Nuclear Matter in the Parity Doublet Model with Fluctuations

Nuclear Matter in the Parity Doublet Model with Fluctuations


Strong-interaction matter fuels the stars and makes up almost the entire mass of the luminous universe. The underlying theory of quarks and gluons, Quantum Chromodynamics (QCD), completely specifies these interactions, which are so complex and non-linear that they have not yet to be fully understood. Indeed, it is these strong interactions that under normal conditions confine quarks and gluons into the interior of hadrons. Understanding the generation of their masses, the confinement of quarks and gluons, the different phases of QCD at extreme temperatures or densities and the transitions between them are some of the great challenges in physics.


Of particular interest is the behavior of QCD matter at extremely high densities, as they exist, for example, in the interior of neutron stars. These are described by introducing the baryon chemical potential which prevents direct studies of dense baryonic matter in QCD by ab-initio Monte-Carlo simulations due to the fermionsign problem. An alternative non-perturbative method without this problem is provided by the Functional Renormalization Group (FRG). At temperatures below 20 MeV nuclear matter forms in a first-order phase transition analogous to the condensation of water vapor. In a relativistic description, this liquid-gas transition occurs at a critical value of the baryon chemical potential of 923 MeV which is about 16 MeV below the rest mass of the nucleon, corresponding to the binding energy per nucleon of nuclear matter. Here, we study the nuclear matter transition using the Parity Doublet Model with fluctuations as described by the FRG. From a technical point of view our calculations require the numerical integration of a flow equation which can be reduced to integrate a high-dimensional differential equation on a grid in field space over a multi-dimensional parameter space. This flow integration is followed by a minimization with respect to the fields. This procedure has to be repeated for a range of values in order to study the phase structure of the model. Depending on the size of the grid in field space this can require a large amount of computing power, but the calculations can trivially be parallelized and making the problem feasible for multi-core calculations to be performed on a CPU cluster (in our case the Lichtenberg-cluster). For the numerical integration the GNU Scientific Library (GSL) is used in combination with Open-MPI for the multi-core implementation on a CPU cluster. The characteristic physical quantity to investigate the nuclear matter transition is the chiral condensate. It is extracted from the above-mentioned calculations as the minimum with respect to one of the field directions. This condensate is shown as a function of baryon chemical potential and temperature in the figure.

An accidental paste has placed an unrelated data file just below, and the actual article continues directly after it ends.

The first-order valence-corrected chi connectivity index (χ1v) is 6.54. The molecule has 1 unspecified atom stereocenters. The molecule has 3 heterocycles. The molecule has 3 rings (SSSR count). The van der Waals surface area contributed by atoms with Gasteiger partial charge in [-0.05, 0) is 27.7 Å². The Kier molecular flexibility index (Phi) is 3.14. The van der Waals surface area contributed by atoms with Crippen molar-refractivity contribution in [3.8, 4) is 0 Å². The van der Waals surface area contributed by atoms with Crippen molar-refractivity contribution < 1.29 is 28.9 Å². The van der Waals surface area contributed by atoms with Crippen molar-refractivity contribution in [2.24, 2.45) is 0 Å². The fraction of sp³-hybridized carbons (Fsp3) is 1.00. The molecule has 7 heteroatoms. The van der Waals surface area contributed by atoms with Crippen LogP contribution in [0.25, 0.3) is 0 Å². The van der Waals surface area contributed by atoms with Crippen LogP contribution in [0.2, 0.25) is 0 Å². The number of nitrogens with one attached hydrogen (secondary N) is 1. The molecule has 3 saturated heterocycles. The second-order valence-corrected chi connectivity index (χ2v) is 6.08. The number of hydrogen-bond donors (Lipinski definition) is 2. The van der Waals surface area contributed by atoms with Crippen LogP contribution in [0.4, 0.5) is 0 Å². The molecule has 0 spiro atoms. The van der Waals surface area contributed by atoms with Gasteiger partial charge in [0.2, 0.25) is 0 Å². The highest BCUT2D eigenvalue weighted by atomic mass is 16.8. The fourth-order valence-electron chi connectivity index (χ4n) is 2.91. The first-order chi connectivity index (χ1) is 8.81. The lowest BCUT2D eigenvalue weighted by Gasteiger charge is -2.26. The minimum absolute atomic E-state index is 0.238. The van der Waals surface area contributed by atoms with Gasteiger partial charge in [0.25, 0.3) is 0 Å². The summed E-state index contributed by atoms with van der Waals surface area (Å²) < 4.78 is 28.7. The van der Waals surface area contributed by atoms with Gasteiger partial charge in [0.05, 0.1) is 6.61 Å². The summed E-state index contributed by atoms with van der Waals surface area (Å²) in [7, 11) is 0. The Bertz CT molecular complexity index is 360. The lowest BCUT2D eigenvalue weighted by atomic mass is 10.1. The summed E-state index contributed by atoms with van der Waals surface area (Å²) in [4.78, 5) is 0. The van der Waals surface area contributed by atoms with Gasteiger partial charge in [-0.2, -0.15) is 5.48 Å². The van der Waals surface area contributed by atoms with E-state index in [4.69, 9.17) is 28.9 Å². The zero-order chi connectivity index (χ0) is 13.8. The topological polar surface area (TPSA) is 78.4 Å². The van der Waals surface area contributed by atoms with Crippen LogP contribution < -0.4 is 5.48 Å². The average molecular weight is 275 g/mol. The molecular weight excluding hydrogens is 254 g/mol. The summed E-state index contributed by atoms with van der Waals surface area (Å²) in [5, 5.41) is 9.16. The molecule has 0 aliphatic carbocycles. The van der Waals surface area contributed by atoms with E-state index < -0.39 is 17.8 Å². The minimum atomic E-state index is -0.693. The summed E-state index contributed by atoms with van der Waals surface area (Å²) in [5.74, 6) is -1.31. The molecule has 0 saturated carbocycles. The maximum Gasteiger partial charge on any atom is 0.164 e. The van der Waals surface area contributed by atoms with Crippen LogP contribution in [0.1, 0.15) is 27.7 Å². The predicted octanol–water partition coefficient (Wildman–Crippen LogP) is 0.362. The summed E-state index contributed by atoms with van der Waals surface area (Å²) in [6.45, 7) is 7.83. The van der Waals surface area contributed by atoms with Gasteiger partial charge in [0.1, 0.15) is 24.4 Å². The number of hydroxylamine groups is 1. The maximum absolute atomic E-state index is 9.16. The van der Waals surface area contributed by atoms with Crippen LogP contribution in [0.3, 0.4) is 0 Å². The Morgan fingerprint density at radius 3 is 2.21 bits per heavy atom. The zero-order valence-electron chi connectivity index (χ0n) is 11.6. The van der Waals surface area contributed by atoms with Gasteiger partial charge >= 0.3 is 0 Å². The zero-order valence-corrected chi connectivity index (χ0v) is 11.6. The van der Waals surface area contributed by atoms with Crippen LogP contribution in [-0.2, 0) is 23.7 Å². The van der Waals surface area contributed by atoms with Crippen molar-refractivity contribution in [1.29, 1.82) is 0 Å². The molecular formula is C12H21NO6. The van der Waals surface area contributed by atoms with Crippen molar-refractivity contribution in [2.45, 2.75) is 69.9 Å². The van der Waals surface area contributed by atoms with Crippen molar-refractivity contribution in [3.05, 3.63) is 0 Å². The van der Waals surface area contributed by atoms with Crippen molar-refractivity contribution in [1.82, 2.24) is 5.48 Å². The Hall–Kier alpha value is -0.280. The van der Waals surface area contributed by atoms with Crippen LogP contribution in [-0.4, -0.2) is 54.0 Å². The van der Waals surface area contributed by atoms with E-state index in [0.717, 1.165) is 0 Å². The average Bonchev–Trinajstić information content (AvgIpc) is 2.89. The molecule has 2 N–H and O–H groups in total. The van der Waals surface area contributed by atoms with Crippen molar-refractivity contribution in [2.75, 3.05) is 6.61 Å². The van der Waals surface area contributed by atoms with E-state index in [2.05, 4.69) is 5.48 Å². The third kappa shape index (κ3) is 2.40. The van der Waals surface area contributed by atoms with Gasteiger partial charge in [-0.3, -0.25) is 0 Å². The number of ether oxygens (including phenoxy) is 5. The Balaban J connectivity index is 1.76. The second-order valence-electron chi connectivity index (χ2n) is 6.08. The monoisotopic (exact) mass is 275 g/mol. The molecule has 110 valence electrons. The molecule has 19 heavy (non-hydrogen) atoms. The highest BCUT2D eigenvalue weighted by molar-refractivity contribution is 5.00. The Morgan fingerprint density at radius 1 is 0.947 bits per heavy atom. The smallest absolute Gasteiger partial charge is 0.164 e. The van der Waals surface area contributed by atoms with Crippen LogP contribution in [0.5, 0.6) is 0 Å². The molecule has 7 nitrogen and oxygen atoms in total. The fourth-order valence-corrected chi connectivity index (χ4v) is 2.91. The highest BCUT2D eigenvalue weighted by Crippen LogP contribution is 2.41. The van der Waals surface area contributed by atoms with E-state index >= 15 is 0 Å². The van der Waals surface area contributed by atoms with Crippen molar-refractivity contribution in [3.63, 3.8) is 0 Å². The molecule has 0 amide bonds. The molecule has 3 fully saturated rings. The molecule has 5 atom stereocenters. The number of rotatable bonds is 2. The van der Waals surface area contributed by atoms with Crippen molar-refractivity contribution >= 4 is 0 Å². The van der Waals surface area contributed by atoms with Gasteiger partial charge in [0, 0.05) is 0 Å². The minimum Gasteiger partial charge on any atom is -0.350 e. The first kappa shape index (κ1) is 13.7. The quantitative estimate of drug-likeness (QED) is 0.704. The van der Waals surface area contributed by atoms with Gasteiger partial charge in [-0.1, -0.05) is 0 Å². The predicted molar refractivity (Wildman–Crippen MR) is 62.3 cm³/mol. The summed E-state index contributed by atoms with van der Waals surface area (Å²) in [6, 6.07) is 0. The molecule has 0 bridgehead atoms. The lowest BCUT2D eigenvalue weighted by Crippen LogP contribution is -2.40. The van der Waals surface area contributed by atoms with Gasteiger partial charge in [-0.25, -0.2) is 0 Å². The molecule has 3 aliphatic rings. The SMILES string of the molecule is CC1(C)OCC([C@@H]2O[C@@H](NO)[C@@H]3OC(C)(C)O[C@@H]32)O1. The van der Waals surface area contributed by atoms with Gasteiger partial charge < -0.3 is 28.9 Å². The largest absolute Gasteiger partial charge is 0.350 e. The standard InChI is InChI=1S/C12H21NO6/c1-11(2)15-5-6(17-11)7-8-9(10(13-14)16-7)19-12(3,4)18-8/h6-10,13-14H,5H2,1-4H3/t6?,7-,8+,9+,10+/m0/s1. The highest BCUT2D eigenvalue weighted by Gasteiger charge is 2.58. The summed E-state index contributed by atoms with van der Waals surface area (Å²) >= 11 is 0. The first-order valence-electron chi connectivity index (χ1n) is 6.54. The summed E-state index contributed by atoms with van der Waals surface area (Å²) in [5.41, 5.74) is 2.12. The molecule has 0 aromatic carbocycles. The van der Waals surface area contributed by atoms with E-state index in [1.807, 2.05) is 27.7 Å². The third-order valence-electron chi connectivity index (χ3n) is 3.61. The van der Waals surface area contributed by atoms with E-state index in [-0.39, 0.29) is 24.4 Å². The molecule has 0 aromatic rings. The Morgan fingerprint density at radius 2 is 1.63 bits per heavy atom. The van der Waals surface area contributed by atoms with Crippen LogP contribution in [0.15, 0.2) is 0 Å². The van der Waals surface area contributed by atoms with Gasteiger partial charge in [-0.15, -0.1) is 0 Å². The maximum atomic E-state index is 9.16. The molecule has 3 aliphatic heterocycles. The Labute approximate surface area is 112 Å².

The discontinuities at low temperatures indicate two distinct first-order phase transitions which get weakened with temperature until they eventually disappear in critical endpoints. The model is capable of describing the liquid-gas transition of nuclear matter together with a chiral symmetry restoration transition at even higher baryon chemical potentials. Although we observe rather strong quantitative modifications due to the fluctuations, as compared to existing mean-field studies, the qualitative description is quite compelling.


Future extensions will include explicit quark degrees of freedom with wave-function renormalization to avoid double counting of quarks and hadrons in a Quark-Meson-Baryon model possibly with additional Polyakov-loop variables to incorporate confinement. These extensions will require even larger amounts of computing resources in the future. They will be crucial to arrive at a more concise description of strong-interaction matter in the high net-baryon density region of the QCD phase diagram.

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  • Last Update: 2022-09-02 00:25